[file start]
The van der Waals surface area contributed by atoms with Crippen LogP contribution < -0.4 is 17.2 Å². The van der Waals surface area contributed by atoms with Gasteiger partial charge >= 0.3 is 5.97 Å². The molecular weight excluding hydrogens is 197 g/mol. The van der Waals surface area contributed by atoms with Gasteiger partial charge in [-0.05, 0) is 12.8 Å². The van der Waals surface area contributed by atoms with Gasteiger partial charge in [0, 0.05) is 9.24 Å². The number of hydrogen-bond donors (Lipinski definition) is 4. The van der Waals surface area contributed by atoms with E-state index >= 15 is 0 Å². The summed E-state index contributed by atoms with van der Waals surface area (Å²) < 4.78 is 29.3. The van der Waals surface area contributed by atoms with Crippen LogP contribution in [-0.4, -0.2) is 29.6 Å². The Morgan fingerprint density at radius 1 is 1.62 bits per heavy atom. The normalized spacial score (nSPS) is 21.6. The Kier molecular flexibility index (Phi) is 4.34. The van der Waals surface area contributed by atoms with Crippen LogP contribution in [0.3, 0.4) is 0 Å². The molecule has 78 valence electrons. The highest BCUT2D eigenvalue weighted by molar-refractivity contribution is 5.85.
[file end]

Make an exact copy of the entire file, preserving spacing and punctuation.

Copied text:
The van der Waals surface area contributed by atoms with Crippen LogP contribution < -0.4 is 17.2 Å². The van der Waals surface area contributed by atoms with Gasteiger partial charge >= 0.3 is 5.97 Å². The molecular weight excluding hydrogens is 197 g/mol. The van der Waals surface area contributed by atoms with Gasteiger partial charge in [-0.05, 0) is 12.8 Å². The van der Waals surface area contributed by atoms with Gasteiger partial charge in [0, 0.05) is 9.24 Å². The number of hydrogen-bond donors (Lipinski definition) is 4. The van der Waals surface area contributed by atoms with E-state index >= 15 is 0 Å². The summed E-state index contributed by atoms with van der Waals surface area (Å²) < 4.78 is 29.3. The van der Waals surface area contributed by atoms with Crippen LogP contribution in [-0.4, -0.2) is 29.6 Å². The Morgan fingerprint density at radius 1 is 1.62 bits per heavy atom. The normalized spacial score (nSPS) is 21.6. The Kier molecular flexibility index (Phi) is 4.34. The van der Waals surface area contributed by atoms with Crippen LogP contribution in [0.3, 0.4) is 0 Å². The molecule has 78 valence electrons. The highest BCUT2D eigenvalue weighted by molar-refractivity contribution is 5.85.